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4 Tips for Researching and Finding Wholesale Suppliers

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4 Tips for Researching and Finding Wholesale Suppliers

By Caron_Beesley, Contributor
Published: July 5, 2012 Updated: February 19, 2014

Starting a retail or service business? Looking to form relationships with wholesale suppliers?

There are currently 300,000 companies in the U.S. wholesale distribution industry, so as you can imagine, finding and forming trusted relationships with wholesalers takes time and research.

Here are some tips for finding wholesalers, and best practices for entering into agreements with them.

1. The Wholesale Business

The wholesale industry is large and highly fragmented, with 50 of the largest distributors generating 25 percent of industry revenue. Wholesalers serve retailers and other service businesses through a variety of distribution channels and supply chains. At the top of the chain are manufacturers (including importers or exclusive distributors – who also sell to wholesalers). Next are wholesalers or regional distributors (who distribute the goods locally) and brokers/jobbers (who deliver goods to local small businesses such as independent produce stores).

2. It’s All About Volume

The wholesale business is volume-centric. The more you can buy, the lower wholesale prices become, and the higher your profits are as a result. So as a new small business, it’s unlikely that you’ll be able to negotiate relationships from a high-volume wholesaler, simply because your sales volume won’t yet support buying in any kind of bulk. Smaller wholesalers will sell and ship to small businesses, and as you move forward and your sales increase, you’ll be able to graduate up the supply chain to negotiate higher volumes and lower rates.

3. Researching and Finding Wholesalers

Finding wholesalers takes time, but there are a number of best practices you can use to help your research efforts:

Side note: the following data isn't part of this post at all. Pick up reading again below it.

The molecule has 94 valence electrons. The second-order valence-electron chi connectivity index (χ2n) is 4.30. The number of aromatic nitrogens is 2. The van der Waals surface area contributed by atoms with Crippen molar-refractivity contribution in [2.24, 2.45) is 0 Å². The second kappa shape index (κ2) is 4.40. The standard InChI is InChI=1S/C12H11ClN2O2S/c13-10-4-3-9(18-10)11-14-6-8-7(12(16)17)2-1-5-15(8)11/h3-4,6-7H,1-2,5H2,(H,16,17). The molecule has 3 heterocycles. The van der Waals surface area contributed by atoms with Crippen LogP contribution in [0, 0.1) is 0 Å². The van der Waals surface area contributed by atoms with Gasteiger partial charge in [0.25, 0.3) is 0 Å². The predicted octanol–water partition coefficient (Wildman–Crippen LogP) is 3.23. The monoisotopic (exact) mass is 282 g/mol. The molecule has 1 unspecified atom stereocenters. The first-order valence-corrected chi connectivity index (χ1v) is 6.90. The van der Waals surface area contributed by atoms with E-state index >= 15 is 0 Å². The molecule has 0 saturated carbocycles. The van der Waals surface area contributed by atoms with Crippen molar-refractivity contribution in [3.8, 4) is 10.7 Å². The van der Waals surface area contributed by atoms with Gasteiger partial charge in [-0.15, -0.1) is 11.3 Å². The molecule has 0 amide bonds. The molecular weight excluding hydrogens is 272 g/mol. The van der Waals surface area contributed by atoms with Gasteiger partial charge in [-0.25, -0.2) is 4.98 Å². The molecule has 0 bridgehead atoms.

• Search the Internet –Search for wholesalers by product to help you pinpoint local suppliers (this will bring up nationwide suppliers), then add your zip code to the search so that your results are localized. You can also search YellowPages.com and online associations, trade directories, or wholesale directories such as Wholesale Central or Wholesale Network.
  • Trade Shows – Trade shows are great venues for finding wholesalers if you’ve got the budget and the time. Trade show directories such as TSNN and 10times can help you pinpoint events by industry and location. 
  • Trade Magazines – Check out the ads and classifieds for wholesalers in your industry.
  • Ask Around – It might not be appropriate to ask your competitors where they source their inventory from, but ask around if you are out of town attending a local business networking event (Chamber of Commerce, Small Business Development Center, etc.).
  • Talk to Brand Manufacturers - Brand manufacturers sometimes sell wholesale, but usually only in high volume. However, they might be able to refer you to wholesalers or distributors that will sell to small businesses.

4. The Wholesale Agreement

Now that you’ve found your supplier, do your due diligence. Ask about volume discounts, return policies, and order processing time. Before you sign any contract, be prepared to negotiate pricing terms, minimum order quantities, delivery schedules, etc.  Add these agreements to the terms, and consider having an attorney review it before signing.

Don’t forget to ask for references and do your own research. The Better Business Bureau is a useful resource for a quick background check for complaints. This blog series also offers pointers on researching businesses that you work with: Researching a Company - Part 1 and Part 2.

Got questions about finding or working with wholesalers? Post them in the SBA Community Discussion Boards.

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About the Author:

Caron Beesley